Bending the "rules" : strategic language use in role and status negotiation among women in a rural northeastern Japanese community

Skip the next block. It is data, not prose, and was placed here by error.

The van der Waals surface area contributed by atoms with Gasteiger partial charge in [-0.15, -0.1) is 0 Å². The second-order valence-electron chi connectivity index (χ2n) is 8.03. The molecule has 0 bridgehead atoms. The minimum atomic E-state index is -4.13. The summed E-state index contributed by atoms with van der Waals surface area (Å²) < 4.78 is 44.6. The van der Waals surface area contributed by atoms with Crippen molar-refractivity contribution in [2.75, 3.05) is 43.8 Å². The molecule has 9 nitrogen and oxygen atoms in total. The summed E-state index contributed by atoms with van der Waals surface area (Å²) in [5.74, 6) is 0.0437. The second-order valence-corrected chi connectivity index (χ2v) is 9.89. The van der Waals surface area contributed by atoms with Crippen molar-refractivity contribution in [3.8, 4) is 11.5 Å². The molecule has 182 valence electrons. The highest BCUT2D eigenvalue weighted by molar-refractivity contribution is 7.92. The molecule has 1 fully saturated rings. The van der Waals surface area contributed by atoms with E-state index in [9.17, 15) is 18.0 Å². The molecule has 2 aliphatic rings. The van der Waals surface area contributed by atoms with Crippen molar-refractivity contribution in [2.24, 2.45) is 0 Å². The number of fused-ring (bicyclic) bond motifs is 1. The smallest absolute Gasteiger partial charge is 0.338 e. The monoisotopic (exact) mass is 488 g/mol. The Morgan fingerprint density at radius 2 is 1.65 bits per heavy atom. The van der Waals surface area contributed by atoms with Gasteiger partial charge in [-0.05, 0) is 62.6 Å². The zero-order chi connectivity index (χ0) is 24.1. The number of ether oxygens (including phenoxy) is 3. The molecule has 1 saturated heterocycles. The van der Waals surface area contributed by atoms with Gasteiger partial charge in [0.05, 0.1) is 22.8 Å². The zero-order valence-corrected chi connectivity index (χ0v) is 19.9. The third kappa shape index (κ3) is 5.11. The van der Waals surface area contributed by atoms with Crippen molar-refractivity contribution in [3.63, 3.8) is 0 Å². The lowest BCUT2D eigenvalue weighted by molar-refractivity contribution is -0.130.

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This dissertation focuses on shifts in women’s use of three sets of linguistic features – gender-marked language, speech levels (desu/-masu and plain), and a local language variety - in Japanese within naturally occurring conversational interactions as sites where speakers negotiate role and status. The analysis complicates previous models that limit research on women’s language usage in Japanese to a focus on gender-marked forms, by broadening the focus to women’s language use, rather than women’s use of “Japanese women’s language. It also contributes to work that argues for more fluid models of status and hierarchy by showing how speakers use linguistic resources to negotiate roles, including shifting status within the same interaction. The methodological approach integrates close analysis of particular interactions with background information on the participants and settings of these interactions, and is situated within the larger context of gender relations in contemporary rural Japan. The findings on speech level shifts attest that speakers shift levels both as a means of marking discourse shifts (e.g., when closing a topic) and for particular interactional ends (e.g., to make critiques). This aspect of the analysis also highlights the importance of including local language variety forms in interactional analysis, as these forms are an integral resource for speakers. In terms of gender-marked features, this dissertation demonstrates that women use feminine-marked features in interactionally effective ways, and that they make strategic use of masculine-marked features as well. Taken together, these findings suggest the need for a reconsideration of women’s language use in Japan, and a more complicated model of how role and status are created and modified by participants in interactions. This work also highlights the importance of future research that would examine regional ideologies about gender, and gender and language use, particularly in the face of current central-government programs aimed at promoting “gender equality”.